changes in body position keep the world stable Equilibrioception Multisensory

Changes in body position keep the world stable

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changes in body position; keep the world stable (Equilibrioception) Multisensory Integration - Sensations are processed in different areas of the brain - How do we combine these sensations into a unified whole? - Multisensory Integration: the study of how information from different sensory modalities may be integrated and processed by the nervous system; Modality, Intensity, Location, Duration. Illusion of Multisensory Interrogation - Ventriloquism Caused by manipulated location - McGurk Effect: Manipulating what we see and what we hear Psychophysics - Study of the relationship between physical stimuli and the psychological experiences (sensations and perceptions) produced by them Sensory Threshold (Absolute and Difference) Just-Noticeable Difference Sensory Adaptation - Threshold: a dividing point between energy levels that do and do not have a detectable effect; (sensing vs. not sensing) - Absolute threshold: the smallest amount of energy that a person can detect reliability - Difference Thresholds: the smallest difference in stimulation that can be reliably detected by an observer when two stimuli and compared Just Noticeable Difference (JDN): the smallest change in a stimulus that a person can detect (type of difference threshold) - Each person’s absolute and difference thresholds is different due to differences in the sensory organs, signaling, and the brain. Absolute Threshold Examples - Vision: a single candle flame from 30 miles on a clear night - Hearing: the tick of a watch from 20 feet in total quiet - Smell: one drop of perfume in a 3-room apartment - Touch: the wing of a bee on the cheek, dropped from 1 cm - Taste: one teaspoon of sugar in 2 gallons of water Just-Noticeable Difference Example - Weber’s Law: The JND depends on the magnitude of the original stimulus - The greater the magnitude of the stimulus, the larger the change required before a person can detect that change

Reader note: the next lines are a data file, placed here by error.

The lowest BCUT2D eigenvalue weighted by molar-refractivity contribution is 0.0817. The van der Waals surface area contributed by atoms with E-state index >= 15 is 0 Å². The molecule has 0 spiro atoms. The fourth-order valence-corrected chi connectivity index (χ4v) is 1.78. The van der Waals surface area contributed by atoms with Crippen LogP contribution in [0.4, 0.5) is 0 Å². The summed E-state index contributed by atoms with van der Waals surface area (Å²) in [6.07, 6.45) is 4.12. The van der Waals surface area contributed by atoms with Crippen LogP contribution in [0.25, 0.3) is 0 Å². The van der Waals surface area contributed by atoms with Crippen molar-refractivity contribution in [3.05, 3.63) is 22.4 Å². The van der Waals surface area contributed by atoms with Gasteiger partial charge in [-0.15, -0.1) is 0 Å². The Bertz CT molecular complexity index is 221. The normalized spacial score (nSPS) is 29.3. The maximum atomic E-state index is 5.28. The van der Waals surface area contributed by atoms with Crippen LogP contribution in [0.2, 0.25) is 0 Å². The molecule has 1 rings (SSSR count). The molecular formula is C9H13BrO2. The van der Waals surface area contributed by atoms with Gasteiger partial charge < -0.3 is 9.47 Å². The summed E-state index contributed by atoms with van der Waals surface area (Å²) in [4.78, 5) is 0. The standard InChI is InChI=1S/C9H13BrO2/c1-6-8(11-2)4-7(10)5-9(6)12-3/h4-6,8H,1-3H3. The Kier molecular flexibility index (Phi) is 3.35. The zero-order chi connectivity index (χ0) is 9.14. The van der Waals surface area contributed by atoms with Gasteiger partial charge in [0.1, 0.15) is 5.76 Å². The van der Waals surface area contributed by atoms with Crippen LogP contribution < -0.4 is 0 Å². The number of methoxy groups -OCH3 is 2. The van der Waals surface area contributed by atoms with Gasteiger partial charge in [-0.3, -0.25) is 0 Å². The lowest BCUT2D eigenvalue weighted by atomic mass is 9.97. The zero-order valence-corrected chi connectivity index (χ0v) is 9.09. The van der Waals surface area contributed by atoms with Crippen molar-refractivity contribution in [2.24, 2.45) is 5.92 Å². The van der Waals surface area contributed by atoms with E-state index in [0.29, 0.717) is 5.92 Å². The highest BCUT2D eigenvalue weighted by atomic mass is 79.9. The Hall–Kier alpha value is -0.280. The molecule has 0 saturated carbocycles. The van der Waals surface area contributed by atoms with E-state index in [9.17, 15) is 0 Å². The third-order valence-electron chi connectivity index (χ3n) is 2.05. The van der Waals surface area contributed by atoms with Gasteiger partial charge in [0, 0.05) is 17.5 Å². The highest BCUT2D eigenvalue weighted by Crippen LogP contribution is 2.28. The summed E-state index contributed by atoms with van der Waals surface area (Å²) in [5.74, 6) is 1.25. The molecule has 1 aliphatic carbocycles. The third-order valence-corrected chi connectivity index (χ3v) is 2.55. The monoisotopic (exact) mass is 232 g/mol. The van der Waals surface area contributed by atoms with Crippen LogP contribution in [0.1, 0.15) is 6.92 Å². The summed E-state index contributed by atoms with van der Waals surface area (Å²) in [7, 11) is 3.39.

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Sensory Adaptation - Gradual decline in sensitivity to a stimulus due to prolonged stimulation Adapt to hot water, cold water, pressure on skin, smells, light, dark, sounds, etc. - Sensory adaptation occurs because our sensory systems evolved to detect changes in sensory input - NOT to be confused with habituation Chapter 7: Learning What Can Babies Do? - Learning: a change in behavior or thought that is due to experience. - Associative Learning: forming associations between events that occur in the environment Classical conditioning Operant conditioning Social learning Pavlov’s Dog - Classic example of classic conditioning - Dogs hooked up to machine that delivered food; device made a clicking noise just before food; dogs eventually began to salivate on hearing the click, even before the food was presented Classical Conditioning - A neutral stimulus begins to evoke a particular response, through its association with another stimulus that naturally evokes that response Terms - Unconditioned Stimulus(US)- the stimulus that evokes an unlearned or natural response (eg. meat) - Unconditioned Response(UR): the unlearned or natural response (eg. salivation)
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